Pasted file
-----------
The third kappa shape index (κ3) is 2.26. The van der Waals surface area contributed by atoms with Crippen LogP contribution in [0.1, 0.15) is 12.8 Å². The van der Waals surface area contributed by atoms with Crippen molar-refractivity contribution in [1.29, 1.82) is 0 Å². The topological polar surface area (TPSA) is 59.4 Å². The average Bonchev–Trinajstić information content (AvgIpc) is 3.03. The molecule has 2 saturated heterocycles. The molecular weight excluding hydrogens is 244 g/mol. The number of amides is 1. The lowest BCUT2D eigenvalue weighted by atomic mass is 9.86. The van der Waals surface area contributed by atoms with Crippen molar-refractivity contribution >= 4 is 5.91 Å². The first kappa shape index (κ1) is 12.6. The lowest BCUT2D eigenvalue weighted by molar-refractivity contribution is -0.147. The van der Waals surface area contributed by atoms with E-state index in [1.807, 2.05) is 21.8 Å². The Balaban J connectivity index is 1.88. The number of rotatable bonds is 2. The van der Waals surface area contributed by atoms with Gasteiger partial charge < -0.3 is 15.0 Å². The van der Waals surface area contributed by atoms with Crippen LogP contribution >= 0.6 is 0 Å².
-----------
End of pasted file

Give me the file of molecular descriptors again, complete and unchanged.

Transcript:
The third kappa shape index (κ3) is 2.26. The van der Waals surface area contributed by atoms with Crippen LogP contribution in [0.1, 0.15) is 12.8 Å². The van der Waals surface area contributed by atoms with Crippen molar-refractivity contribution in [1.29, 1.82) is 0 Å². The topological polar surface area (TPSA) is 59.4 Å². The average Bonchev–Trinajstić information content (AvgIpc) is 3.03. The molecule has 2 saturated heterocycles. The molecular weight excluding hydrogens is 244 g/mol. The number of amides is 1. The lowest BCUT2D eigenvalue weighted by atomic mass is 9.86. The van der Waals surface area contributed by atoms with Crippen molar-refractivity contribution >= 4 is 5.91 Å². The first kappa shape index (κ1) is 12.6. The lowest BCUT2D eigenvalue weighted by molar-refractivity contribution is -0.147. The van der Waals surface area contributed by atoms with E-state index in [1.807, 2.05) is 21.8 Å². The Balaban J connectivity index is 1.88. The number of rotatable bonds is 2. The van der Waals surface area contributed by atoms with Gasteiger partial charge < -0.3 is 15.0 Å². The van der Waals surface area contributed by atoms with Crippen LogP contribution >= 0.6 is 0 Å².